US dismisses bank fraud charges against Huawei CFO

Huawei CFO US
A giant screen on top of a Huawei store shows images of Huawei Technologies Chief Financial Officer Meng Wanzhou, while broadcasting a CCTV state media news bulletin, outside a shopping mall in Beijing, China September 26, 2021. REUTERS/Carlos Garcia Rawlins/File Photo

(Reuters) – A US judge on Friday dismissed an indictment on bank fraud and other charges against Meng Wanzhou, the CFO of China’s Huawei Technologies whose 2018 arrest strained relations between the US and China.

Meng struck a deal with the prosecutors last year for the charges against her to be dismissed on Dec. 1, 2022, four years from the date of her arrest in Canada on a US warrant, as Reuters reported first.

With no information Meng violated the deal, “the government respectfully moves to dismiss the third superseding indictment in this case as to defendant Wanzhou Meng,” Brooklyn US Attorney Carolyn Pokorny wrote in a Dec. 1 letter to US District Judge Ann Donnelly.

Huawei has pleaded not guilty to related U.S. criminal charges.

US District Judge Ann Donnelly in Brooklyn dismissed Meng’s indictment with prejudice, meaning it cannot be brought again.

A lawyer for Meng and a spokeswoman for Huawei did not immediately respond to requests for comment.

Huawei viewed as US security threat

Huawei, a telecommunications equipment maker the US views as a national security threat, is still charged in the case, which is pending in US District Court in Brooklyn, New York. No trial date has yet been set, and a status conference is scheduled for Feb. 7th.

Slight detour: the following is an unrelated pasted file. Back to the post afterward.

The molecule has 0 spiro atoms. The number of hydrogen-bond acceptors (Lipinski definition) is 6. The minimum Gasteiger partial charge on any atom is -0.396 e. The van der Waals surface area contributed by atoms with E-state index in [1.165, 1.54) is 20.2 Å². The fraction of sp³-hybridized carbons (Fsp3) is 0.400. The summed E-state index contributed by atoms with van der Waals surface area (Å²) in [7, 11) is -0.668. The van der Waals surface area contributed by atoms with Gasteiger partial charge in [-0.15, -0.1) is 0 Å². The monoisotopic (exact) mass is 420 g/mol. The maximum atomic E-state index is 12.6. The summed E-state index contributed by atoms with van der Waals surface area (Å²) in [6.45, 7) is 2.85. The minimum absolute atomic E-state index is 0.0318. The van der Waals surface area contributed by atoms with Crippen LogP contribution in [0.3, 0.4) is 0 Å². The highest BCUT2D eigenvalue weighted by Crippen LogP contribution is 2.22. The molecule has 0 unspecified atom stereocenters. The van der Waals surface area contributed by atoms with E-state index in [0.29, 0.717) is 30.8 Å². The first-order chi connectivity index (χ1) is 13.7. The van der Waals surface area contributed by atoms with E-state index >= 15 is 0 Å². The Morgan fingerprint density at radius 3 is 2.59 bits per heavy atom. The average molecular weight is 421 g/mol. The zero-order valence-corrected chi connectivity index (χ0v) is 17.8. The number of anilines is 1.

While the move was expected, it closes a chapter on a particularly fraught phase of US-China relations that also thrust Canada into the middle of a broader clash between the two superpowers.

Meng accused of bank fraud

Meng had been accused of bank fraud and other crimes for misleading global bank HSBC Holdings Plc about the company’s business in Iran to obtain banking services in violation of US sanctions.

As part of her deal — a deferred prosecution agreement — she acknowledged that she had made false statements about the company’s Iran business in a 2013 meeting with a bank executive.

Meng’s untrue statements were in a statement of facts that she agreed was accurate and voluntary and would not contradict.

The charges against Huawei include everything from bank fraud to sanctions busting to conspiracy to steal trade secrets from US technology companies and obstructing justice. It has pleaded not guilty.

In the wake of its alleged activities, Huawei was added to a US trade blacklist, restricting US suppliers from doing business with the company.

The United States also waged a global campaign against Huawei, warning that the Chinese government could use the company’s equipment to spy. Just this week, the US Federal Communications Commission adopted final rules banning new telecommunications equipment from Huawei.

From CFO to rotating chairwoman

Meng, the daughter of Huawei founder and CEO Ren Zhengfei, now serves as the company’s rotating chairwoman and deputy chairwoman as well as its chief financial officer.

She flew to China from Canada on Sept. 24, 2021, the day she struck the deal. Two Canadians arrested in China shortly after she was detained were then released, and two American siblings who had been prevented from leaving China were allowed to fly home.

A lawyer for Meng declined to comment and a spokesperson for Huawei did not immediately respond to a request for comment.

(Reporting by Karen Freifeld; Editing by Michael Perry)

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